On October 2, 2012, the Virginia State Bar’s Standing Committee on Legal Ethics responded to the Civil Rights Clinic’s inquiry with a draft Legal Ethics Opinion effectively banning the routine use of release-dismissal agreements and providing for the highest legal and ethical scrutiny in those circumstances where use of a release-dismissal agreement will be allowed. Virginia is one of the first state bars to draft an opinion based on the Clinic’s inquiry, and one of the first the Clinic has reached out to, that has based its opinion on its Rules of Professional Conduct. The Standing Committee on Legal Ethics based its Opinion on Town of Newton v. Rumery, a plurality decision of the United States Supreme Court which found the use of release-dismissal agreements to be permissible, and Virginia Rules of Professional Conduct 3.8(a), which forbids a prosecutor from filing or maintaining charges that s/he knows is not supported by probable cause, and 3.4(i), which forbids the presentation of criminal charges solely to obtain an advantage in a civil matter.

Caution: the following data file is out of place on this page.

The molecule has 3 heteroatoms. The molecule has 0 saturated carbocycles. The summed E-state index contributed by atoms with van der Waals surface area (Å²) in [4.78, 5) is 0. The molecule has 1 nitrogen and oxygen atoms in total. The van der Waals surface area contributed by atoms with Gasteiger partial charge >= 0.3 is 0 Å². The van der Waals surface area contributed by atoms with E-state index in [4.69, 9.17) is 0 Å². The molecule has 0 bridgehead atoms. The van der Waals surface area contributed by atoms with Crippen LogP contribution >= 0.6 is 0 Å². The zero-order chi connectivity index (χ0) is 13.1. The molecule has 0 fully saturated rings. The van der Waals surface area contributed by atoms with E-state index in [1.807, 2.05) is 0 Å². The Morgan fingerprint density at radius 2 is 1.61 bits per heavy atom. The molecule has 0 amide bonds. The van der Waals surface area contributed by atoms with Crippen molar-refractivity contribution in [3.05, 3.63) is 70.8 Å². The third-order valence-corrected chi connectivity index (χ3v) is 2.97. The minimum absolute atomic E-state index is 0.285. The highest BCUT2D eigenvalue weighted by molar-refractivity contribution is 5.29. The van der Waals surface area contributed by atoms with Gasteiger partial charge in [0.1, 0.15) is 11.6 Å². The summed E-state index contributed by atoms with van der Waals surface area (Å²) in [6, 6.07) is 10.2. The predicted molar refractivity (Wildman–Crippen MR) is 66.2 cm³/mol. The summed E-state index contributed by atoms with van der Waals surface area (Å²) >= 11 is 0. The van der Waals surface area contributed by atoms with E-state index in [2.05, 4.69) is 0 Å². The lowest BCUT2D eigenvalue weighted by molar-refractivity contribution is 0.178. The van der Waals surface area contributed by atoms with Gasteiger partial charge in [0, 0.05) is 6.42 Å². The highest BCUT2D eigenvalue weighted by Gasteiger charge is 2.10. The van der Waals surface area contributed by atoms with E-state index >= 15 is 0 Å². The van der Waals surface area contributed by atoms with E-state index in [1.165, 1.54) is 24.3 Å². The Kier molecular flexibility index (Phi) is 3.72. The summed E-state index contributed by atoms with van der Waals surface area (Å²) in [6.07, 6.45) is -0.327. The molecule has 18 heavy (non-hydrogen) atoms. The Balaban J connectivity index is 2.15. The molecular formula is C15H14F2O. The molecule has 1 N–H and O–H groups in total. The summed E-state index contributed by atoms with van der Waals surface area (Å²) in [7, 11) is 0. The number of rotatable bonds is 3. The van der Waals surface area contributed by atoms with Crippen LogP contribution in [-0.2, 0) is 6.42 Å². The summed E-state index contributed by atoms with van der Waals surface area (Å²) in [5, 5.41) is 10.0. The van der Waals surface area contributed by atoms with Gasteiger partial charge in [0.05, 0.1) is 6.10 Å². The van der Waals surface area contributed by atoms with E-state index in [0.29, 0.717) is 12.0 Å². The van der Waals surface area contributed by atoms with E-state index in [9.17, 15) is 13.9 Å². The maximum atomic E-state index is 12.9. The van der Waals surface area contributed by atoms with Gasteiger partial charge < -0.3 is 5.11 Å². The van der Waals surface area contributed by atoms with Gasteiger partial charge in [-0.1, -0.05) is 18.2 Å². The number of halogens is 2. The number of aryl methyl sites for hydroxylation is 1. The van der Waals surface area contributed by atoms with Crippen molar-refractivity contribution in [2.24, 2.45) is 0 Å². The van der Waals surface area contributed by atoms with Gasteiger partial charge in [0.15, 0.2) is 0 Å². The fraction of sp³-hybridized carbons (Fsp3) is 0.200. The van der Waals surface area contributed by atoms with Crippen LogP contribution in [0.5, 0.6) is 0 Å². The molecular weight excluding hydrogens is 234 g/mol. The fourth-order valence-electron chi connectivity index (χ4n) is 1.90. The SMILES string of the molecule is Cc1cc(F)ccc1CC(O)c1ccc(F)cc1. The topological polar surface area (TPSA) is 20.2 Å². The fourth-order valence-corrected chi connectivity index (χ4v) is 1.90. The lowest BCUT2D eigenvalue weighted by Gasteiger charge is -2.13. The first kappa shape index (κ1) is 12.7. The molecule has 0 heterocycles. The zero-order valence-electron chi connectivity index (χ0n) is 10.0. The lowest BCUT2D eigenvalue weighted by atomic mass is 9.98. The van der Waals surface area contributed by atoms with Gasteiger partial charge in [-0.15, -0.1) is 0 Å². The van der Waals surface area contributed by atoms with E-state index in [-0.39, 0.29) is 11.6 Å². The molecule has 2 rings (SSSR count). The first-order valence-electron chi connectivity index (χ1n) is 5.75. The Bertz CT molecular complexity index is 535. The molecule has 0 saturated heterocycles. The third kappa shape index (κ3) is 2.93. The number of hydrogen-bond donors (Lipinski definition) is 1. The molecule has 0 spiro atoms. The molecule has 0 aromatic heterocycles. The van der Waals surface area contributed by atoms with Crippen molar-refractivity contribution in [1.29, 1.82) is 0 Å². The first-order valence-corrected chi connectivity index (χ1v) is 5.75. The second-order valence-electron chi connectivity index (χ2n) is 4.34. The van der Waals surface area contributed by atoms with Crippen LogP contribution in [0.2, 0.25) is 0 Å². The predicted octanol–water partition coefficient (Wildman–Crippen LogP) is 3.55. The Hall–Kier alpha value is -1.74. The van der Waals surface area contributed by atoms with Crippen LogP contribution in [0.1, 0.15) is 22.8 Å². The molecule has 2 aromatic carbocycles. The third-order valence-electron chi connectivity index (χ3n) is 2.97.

The Committee stated in its Opinion that the Rules of Professional Conduct already effectively ban the practice through Rules 3.8(a) and 3.4(i). The Committee stated that “to maintain the charge [without probable cause] pending agreement to or negotiation of a release-dismissal agreement would itself violate Rule 3.8(a).” The Committee also stated that a prosecutor would violate Rule 3.4(i) “if charges were initiated or trumped up in order to coerce a defendant into accepting a release-dismissal agreement.” Although the Committee concluded that there was no need for a per se ban on release-dismissal agreements, the Committee did state that the use of release-dismissal agreements would be subject to intense legal and ethical scrutiny, as set forth in Rumery.
By tying the use of release-dismissal agreements to these rules and banning the routine use of release-dismissal agreements in dismissing charges, Virginia has joined with the likes of South Carolina, Indiana, Connecticut and others to prohibit the use of release-dismissals in criminal cases.
By Jordan Dupuis